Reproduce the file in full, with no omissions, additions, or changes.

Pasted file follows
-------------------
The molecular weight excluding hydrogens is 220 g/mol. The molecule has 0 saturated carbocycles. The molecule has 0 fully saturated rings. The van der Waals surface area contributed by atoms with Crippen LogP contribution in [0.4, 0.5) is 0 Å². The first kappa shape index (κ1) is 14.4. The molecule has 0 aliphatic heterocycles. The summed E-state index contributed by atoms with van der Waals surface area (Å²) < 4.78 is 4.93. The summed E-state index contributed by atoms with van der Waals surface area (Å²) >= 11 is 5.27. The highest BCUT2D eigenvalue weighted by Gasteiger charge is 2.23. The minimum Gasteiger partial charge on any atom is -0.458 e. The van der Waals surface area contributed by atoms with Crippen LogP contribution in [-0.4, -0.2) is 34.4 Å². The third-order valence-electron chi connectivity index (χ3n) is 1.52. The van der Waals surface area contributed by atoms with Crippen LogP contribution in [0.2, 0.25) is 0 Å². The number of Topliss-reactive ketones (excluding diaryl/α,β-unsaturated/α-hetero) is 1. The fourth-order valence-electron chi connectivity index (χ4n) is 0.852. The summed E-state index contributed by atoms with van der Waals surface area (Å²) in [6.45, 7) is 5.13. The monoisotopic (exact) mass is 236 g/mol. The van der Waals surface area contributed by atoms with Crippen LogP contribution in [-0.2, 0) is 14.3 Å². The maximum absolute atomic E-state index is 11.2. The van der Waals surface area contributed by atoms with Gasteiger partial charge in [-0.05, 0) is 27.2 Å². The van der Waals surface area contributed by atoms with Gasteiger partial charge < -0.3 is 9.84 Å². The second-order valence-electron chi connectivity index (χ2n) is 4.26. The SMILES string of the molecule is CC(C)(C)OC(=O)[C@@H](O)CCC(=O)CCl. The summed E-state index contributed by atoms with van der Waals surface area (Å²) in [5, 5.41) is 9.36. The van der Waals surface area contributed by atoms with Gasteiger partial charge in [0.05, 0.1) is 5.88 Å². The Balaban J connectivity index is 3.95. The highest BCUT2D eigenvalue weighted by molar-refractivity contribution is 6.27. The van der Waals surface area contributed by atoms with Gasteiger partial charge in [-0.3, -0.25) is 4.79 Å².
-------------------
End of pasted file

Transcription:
The molecular weight excluding hydrogens is 220 g/mol. The molecule has 0 saturated carbocycles. The molecule has 0 fully saturated rings. The van der Waals surface area contributed by atoms with Crippen LogP contribution in [0.4, 0.5) is 0 Å². The first kappa shape index (κ1) is 14.4. The molecule has 0 aliphatic heterocycles. The summed E-state index contributed by atoms with van der Waals surface area (Å²) < 4.78 is 4.93. The summed E-state index contributed by atoms with van der Waals surface area (Å²) >= 11 is 5.27. The highest BCUT2D eigenvalue weighted by Gasteiger charge is 2.23. The minimum Gasteiger partial charge on any atom is -0.458 e. The van der Waals surface area contributed by atoms with Crippen LogP contribution in [-0.4, -0.2) is 34.4 Å². The third-order valence-electron chi connectivity index (χ3n) is 1.52. The van der Waals surface area contributed by atoms with Crippen LogP contribution in [0.2, 0.25) is 0 Å². The number of Topliss-reactive ketones (excluding diaryl/α,β-unsaturated/α-hetero) is 1. The fourth-order valence-electron chi connectivity index (χ4n) is 0.852. The summed E-state index contributed by atoms with van der Waals surface area (Å²) in [6.45, 7) is 5.13. The monoisotopic (exact) mass is 236 g/mol. The van der Waals surface area contributed by atoms with Crippen LogP contribution in [-0.2, 0) is 14.3 Å². The maximum absolute atomic E-state index is 11.2. The van der Waals surface area contributed by atoms with Gasteiger partial charge in [-0.05, 0) is 27.2 Å². The van der Waals surface area contributed by atoms with Gasteiger partial charge < -0.3 is 9.84 Å². The second-order valence-electron chi connectivity index (χ2n) is 4.26. The SMILES string of the molecule is CC(C)(C)OC(=O)[C@@H](O)CCC(=O)CCl. The summed E-state index contributed by atoms with van der Waals surface area (Å²) in [5, 5.41) is 9.36. The van der Waals surface area contributed by atoms with Gasteiger partial charge in [0.05, 0.1) is 5.88 Å². The Balaban J connectivity index is 3.95. The highest BCUT2D eigenvalue weighted by molar-refractivity contribution is 6.27. The van der Waals surface area contributed by atoms with Gasteiger partial charge in [-0.3, -0.25) is 4.79 Å².